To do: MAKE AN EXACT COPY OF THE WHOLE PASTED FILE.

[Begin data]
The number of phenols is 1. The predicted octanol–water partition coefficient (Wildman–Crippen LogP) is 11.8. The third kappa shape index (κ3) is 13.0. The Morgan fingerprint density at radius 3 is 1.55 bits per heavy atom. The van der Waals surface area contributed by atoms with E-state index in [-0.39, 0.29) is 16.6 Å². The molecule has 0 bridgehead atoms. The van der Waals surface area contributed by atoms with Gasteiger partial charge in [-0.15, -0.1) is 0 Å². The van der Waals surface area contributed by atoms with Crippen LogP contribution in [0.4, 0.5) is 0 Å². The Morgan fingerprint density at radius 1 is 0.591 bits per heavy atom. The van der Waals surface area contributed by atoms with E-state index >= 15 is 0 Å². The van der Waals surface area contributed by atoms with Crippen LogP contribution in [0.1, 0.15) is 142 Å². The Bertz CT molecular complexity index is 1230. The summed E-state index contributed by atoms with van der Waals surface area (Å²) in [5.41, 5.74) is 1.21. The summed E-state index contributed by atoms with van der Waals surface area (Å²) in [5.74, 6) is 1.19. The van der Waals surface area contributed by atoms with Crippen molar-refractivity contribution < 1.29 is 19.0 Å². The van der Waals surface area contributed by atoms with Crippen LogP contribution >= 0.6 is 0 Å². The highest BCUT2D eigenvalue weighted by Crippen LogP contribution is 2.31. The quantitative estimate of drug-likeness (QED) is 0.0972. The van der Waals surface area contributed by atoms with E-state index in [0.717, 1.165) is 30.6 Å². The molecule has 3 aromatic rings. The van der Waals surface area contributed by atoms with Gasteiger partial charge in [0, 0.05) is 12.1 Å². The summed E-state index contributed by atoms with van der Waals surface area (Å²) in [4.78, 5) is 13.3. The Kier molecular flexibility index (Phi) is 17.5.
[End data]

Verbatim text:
The number of phenols is 1. The predicted octanol–water partition coefficient (Wildman–Crippen LogP) is 11.8. The third kappa shape index (κ3) is 13.0. The Morgan fingerprint density at radius 3 is 1.55 bits per heavy atom. The van der Waals surface area contributed by atoms with E-state index in [-0.39, 0.29) is 16.6 Å². The molecule has 0 bridgehead atoms. The van der Waals surface area contributed by atoms with Gasteiger partial charge in [-0.15, -0.1) is 0 Å². The van der Waals surface area contributed by atoms with Crippen LogP contribution in [0.4, 0.5) is 0 Å². The Morgan fingerprint density at radius 1 is 0.591 bits per heavy atom. The van der Waals surface area contributed by atoms with E-state index >= 15 is 0 Å². The van der Waals surface area contributed by atoms with Crippen LogP contribution in [0.1, 0.15) is 142 Å². The Bertz CT molecular complexity index is 1230. The summed E-state index contributed by atoms with van der Waals surface area (Å²) in [5.41, 5.74) is 1.21. The summed E-state index contributed by atoms with van der Waals surface area (Å²) in [5.74, 6) is 1.19. The van der Waals surface area contributed by atoms with Crippen molar-refractivity contribution < 1.29 is 19.0 Å². The van der Waals surface area contributed by atoms with Crippen LogP contribution >= 0.6 is 0 Å². The highest BCUT2D eigenvalue weighted by Crippen LogP contribution is 2.31. The quantitative estimate of drug-likeness (QED) is 0.0972. The van der Waals surface area contributed by atoms with E-state index in [0.717, 1.165) is 30.6 Å². The molecule has 3 aromatic rings. The van der Waals surface area contributed by atoms with Gasteiger partial charge in [0, 0.05) is 12.1 Å². The summed E-state index contributed by atoms with van der Waals surface area (Å²) in [4.78, 5) is 13.3. The Kier molecular flexibility index (Phi) is 17.5.